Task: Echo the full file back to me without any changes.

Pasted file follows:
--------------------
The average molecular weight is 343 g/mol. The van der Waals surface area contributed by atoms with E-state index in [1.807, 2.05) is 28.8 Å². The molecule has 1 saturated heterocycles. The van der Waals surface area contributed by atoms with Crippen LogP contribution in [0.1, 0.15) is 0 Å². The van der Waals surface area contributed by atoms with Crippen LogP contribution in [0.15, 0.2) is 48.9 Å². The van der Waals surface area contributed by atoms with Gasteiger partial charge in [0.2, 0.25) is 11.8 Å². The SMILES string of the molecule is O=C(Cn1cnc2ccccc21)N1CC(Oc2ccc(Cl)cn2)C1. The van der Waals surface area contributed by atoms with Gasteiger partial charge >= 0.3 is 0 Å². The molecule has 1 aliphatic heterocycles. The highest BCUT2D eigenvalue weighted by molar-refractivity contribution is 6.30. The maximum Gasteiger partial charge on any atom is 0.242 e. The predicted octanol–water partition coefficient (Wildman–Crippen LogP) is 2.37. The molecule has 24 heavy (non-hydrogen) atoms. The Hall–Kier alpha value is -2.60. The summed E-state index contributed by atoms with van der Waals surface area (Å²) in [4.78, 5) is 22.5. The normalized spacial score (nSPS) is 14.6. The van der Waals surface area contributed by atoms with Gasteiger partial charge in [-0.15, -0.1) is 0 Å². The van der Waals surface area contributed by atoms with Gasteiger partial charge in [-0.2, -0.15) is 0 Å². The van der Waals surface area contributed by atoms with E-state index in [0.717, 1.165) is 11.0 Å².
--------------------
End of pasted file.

The average molecular weight is 343 g/mol. The van der Waals surface area contributed by atoms with E-state index in [1.807, 2.05) is 28.8 Å². The molecule has 1 saturated heterocycles. The van der Waals surface area contributed by atoms with Crippen LogP contribution in [0.1, 0.15) is 0 Å². The van der Waals surface area contributed by atoms with Crippen LogP contribution in [0.15, 0.2) is 48.9 Å². The van der Waals surface area contributed by atoms with Gasteiger partial charge in [0.2, 0.25) is 11.8 Å². The SMILES string of the molecule is O=C(Cn1cnc2ccccc21)N1CC(Oc2ccc(Cl)cn2)C1. The van der Waals surface area contributed by atoms with Gasteiger partial charge >= 0.3 is 0 Å². The molecule has 1 aliphatic heterocycles. The highest BCUT2D eigenvalue weighted by molar-refractivity contribution is 6.30. The maximum Gasteiger partial charge on any atom is 0.242 e. The predicted octanol–water partition coefficient (Wildman–Crippen LogP) is 2.37. The molecule has 24 heavy (non-hydrogen) atoms. The Hall–Kier alpha value is -2.60. The summed E-state index contributed by atoms with van der Waals surface area (Å²) in [4.78, 5) is 22.5. The normalized spacial score (nSPS) is 14.6. The van der Waals surface area contributed by atoms with Gasteiger partial charge in [-0.15, -0.1) is 0 Å². The van der Waals surface area contributed by atoms with Gasteiger partial charge in [-0.2, -0.15) is 0 Å². The van der Waals surface area contributed by atoms with E-state index in [0.717, 1.165) is 11.0 Å².